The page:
Potential patients should not fall into the trap of thinking their past experiences are not “bad enough” to affect their lives now. The same event can change two people in different ways. Patients should also not try psychoanalysis on their own, as tempting as it may be.
Instead, patients should seek professional guidance. The expert knowledge of the therapist can help patients gain better insight than they could alone. Mental health professionals can also be neutral third parties, which can be useful in this pursuit.
Couples therapy is a type of psychotherapy in which the mental health professional works with two people who are in a relationship with one another. They meet the therapist together, but may also schedule individual appointments. While most patients who attend couples therapy are married, these are not the only people welcome to couples therapy. Those who are dating, engaged, or in domestic partnerships may also benefit from this treatment.
Who Should Go to Couples Therapy
Many people understandably believe that couples therapy is only a last-ditch effort for failing relationships. Although it can help people who have used every resource at their disposal to save their relationships, happy couples can benefit as well.
Couples therapy can be either a preventative measure or a crisis intervention, depending on how to couple feels about the relationship when they seek treatment. People can think of it as the difference between getting the flu vaccination and taking antivirals after one gets the flu. It’s best to take the preventative measure when possible. However, the treatment can help when that doesn’t work or when the couple already needs assistance.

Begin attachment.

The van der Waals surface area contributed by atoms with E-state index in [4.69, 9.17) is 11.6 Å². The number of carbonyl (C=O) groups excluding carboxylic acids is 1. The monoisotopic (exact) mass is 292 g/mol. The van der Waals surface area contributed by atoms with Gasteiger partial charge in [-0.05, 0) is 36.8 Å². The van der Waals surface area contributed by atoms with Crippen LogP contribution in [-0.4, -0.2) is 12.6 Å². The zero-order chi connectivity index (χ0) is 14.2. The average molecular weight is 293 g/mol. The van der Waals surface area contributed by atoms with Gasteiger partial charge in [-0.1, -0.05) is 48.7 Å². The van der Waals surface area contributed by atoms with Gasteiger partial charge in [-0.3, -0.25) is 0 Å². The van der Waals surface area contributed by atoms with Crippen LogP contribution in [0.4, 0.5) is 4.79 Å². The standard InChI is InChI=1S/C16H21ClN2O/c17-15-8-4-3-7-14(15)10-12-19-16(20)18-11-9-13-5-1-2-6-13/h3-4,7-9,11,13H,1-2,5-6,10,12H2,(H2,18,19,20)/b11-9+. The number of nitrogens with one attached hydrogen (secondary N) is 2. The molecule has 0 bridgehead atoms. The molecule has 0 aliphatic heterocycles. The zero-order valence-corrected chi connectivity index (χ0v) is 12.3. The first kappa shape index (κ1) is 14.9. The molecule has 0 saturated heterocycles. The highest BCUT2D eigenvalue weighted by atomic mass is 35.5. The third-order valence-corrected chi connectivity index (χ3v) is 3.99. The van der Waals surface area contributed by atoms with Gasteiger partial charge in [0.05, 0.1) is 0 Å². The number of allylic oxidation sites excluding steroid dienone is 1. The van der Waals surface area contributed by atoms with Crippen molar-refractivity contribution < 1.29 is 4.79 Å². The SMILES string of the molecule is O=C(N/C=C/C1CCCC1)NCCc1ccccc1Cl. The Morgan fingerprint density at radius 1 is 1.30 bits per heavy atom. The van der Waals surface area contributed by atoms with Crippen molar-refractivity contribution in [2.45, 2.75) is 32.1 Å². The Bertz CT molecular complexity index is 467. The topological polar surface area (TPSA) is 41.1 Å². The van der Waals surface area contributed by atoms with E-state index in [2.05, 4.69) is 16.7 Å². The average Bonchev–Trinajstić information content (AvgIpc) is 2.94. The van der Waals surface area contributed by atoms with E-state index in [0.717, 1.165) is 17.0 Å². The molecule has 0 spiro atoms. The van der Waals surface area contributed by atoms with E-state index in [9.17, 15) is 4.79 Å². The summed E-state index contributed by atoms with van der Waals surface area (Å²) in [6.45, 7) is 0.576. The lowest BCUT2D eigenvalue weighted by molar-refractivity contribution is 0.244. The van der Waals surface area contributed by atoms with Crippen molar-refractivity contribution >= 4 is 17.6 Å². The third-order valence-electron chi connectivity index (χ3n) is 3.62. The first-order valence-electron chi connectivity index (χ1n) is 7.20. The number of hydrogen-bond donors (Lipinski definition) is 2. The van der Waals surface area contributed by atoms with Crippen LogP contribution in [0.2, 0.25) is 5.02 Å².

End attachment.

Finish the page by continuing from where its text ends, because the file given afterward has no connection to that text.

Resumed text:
Couples therapy can also help when one person suffers from a mental illness, and the patient’s partner wants to learn how to help.
Other Myths About Couples Therapy
Although couples therapy can help many people, some misperceptions keep people from seeking help. For example, some people worry that the therapist will takes sides in an argument and only make things more difficult. However, a well-trained therapist will not do this. Instead, mental health professionals give each person in the relationship tools to create more productive and loving conversations.
Family therapy is a type of therapy that involves the therapist and several people who all share relationships with one another. The patients can be couples with teen children, adult sibling groups, divorced couples who want to co-parent, or any other groups who want to work toward solutions together.
What to Expect in Family Therapy
In the initial appointment, the therapist will try to assess the status of the family, relationships between the members, and what brought them into therapy together. If the issue is an acute one, the therapist may be able to help immediately.
However, the family may need additional appointments to help sort out more complex issues. Generally, family therapy does not require as many sessions as individual therapy does.
When Family Counseling Can Help
Families often come to therapy either in the midst of a crisis or when one person is struggling. If a loved one passes away, the family experiences a traumatic event, or built-up tensions boil over, family therapy can help the patients cope and have meaningful interactions.
When one person in a family struggles from a mental disorder, such as depression or substance addiction, family therapy can help as well. Clients can learn to support the person in need, and the patient can make amends if necessary.